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GDPR: What It Means for US-based Companies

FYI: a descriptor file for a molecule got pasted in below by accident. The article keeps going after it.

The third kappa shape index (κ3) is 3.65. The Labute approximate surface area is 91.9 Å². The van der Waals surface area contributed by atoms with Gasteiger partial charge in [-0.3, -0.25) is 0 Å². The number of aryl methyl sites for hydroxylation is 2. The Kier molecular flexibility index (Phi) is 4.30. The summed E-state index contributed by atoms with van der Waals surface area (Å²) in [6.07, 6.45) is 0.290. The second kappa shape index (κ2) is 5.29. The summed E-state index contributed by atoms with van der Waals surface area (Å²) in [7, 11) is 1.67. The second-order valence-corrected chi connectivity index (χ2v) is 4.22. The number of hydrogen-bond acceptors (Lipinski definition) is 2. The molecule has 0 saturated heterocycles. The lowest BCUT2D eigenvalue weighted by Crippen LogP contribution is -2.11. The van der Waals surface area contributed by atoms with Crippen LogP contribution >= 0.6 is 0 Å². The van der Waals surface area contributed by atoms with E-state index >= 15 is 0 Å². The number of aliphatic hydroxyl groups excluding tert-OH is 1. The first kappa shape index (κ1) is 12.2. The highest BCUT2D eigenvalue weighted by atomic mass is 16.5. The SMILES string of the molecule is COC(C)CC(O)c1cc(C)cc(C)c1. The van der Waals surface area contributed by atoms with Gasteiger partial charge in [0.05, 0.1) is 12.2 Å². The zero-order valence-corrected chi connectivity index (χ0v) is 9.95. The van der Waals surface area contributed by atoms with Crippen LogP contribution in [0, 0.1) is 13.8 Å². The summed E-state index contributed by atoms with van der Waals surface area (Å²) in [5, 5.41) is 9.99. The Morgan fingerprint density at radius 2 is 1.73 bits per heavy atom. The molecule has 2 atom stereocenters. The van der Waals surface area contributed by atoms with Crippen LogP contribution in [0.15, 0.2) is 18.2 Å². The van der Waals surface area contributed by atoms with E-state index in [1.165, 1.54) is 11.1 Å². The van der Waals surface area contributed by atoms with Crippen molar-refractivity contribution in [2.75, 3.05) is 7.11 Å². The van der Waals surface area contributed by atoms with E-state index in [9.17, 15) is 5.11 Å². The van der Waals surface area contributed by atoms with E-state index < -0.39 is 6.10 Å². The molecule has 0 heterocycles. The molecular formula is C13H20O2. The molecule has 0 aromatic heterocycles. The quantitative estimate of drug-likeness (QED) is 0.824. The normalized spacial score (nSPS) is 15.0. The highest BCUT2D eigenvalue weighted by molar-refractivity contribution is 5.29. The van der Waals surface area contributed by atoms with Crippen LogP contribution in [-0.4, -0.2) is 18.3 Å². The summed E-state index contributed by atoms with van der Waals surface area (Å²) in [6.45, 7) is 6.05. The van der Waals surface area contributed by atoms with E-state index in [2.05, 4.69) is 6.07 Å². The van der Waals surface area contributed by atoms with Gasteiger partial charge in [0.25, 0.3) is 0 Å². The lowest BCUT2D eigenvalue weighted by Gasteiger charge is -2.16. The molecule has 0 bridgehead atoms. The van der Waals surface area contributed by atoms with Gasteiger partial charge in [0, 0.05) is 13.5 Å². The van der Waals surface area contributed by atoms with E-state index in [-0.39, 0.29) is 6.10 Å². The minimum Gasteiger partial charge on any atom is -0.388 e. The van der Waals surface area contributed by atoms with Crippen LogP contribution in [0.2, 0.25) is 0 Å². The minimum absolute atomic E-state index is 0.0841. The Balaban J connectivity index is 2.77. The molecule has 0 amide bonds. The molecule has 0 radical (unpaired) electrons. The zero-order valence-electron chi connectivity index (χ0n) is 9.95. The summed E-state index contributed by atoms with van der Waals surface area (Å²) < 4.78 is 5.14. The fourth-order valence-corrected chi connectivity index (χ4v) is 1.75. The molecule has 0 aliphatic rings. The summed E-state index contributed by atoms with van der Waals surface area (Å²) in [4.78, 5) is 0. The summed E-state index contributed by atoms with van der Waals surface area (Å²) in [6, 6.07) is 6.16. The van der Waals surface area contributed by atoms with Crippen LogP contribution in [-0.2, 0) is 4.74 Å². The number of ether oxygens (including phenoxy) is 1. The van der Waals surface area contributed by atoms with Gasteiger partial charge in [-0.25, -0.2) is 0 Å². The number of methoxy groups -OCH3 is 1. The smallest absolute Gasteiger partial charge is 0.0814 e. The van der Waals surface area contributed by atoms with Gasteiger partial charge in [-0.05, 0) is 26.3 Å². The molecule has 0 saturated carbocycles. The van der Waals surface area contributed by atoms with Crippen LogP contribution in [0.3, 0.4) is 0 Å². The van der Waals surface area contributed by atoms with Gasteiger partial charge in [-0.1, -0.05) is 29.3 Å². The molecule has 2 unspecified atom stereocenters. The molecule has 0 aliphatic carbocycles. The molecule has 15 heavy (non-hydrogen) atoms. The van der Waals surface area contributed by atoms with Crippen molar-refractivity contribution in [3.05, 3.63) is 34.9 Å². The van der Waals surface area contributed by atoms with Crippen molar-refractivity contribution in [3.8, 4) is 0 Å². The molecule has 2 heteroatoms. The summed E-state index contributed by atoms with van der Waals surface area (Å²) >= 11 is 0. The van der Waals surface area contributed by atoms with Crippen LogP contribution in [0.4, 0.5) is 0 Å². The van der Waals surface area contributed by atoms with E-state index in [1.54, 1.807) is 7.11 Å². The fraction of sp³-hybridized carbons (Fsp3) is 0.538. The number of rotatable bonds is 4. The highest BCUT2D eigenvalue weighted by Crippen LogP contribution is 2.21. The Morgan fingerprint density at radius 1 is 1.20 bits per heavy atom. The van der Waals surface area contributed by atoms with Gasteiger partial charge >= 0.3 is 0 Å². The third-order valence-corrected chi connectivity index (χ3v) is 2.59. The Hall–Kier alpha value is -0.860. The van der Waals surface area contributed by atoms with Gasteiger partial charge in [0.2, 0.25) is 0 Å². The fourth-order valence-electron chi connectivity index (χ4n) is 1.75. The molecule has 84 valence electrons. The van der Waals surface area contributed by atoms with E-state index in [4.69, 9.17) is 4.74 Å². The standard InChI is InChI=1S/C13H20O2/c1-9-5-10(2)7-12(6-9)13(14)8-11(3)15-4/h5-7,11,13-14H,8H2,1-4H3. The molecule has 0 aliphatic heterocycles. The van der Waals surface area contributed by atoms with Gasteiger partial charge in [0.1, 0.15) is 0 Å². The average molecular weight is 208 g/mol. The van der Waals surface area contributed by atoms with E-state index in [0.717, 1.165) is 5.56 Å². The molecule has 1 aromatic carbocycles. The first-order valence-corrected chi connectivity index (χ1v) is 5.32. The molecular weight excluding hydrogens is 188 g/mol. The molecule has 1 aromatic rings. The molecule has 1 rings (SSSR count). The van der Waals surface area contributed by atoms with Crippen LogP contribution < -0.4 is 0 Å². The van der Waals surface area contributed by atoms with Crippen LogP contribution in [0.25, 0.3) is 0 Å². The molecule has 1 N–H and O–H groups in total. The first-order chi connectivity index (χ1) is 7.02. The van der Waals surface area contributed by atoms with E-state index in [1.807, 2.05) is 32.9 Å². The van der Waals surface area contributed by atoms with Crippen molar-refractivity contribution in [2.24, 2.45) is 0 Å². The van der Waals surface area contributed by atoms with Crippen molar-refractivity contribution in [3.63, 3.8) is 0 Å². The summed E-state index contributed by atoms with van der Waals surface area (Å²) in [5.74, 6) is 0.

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HOW IT WILL AFFECT US-BASED COMPANIES The US stands to be affected directly by the GDPR because the new privacy model applies to any enterprise in the world that targets the European market in offering goods or services or profiles European citizens, and as a result, must process the personal data drawn from those member states. All companies processing EU personal information will have until May 25, 2018 to comply with the reform. Many of the companies that will be affected directly already have existing policies and procedures around privacy due to their need to be compliant with the previous Directive. It is important for these companies to note that the GDPR added new protections for EU data subjects that will require revisions of their current privacy and compliance programs. DATA BREACH NOTIFICATION The GDPR's breach notification requirements are far more prescriptive and demanding than the Directive and will likely require most US-based companies to amend their breach notification policies and procedures to comply with the GDPR. In instances where personal data freedoms and rights may be violated, data processors must notify data controllers without undue delay and data controllers must notify the supervisory authority within 72 hours. The documentation and communication of breaches must be delivered in an outlined form and adequately detail certain key information about what's occurred and how it's been handled. When the timing obligations are not met, it seems as though the GDPR has battened down the hatches of the upstream and downstream obligations and it may require organizations to slightly overhaul their data sharing relationships. However, a likely benefit to come from this effort is that companies will be able to simplify their policies and procedures so that they uniformly overarch the expectations of all EU member states and US-based companies will be able to dispatch a single notice.

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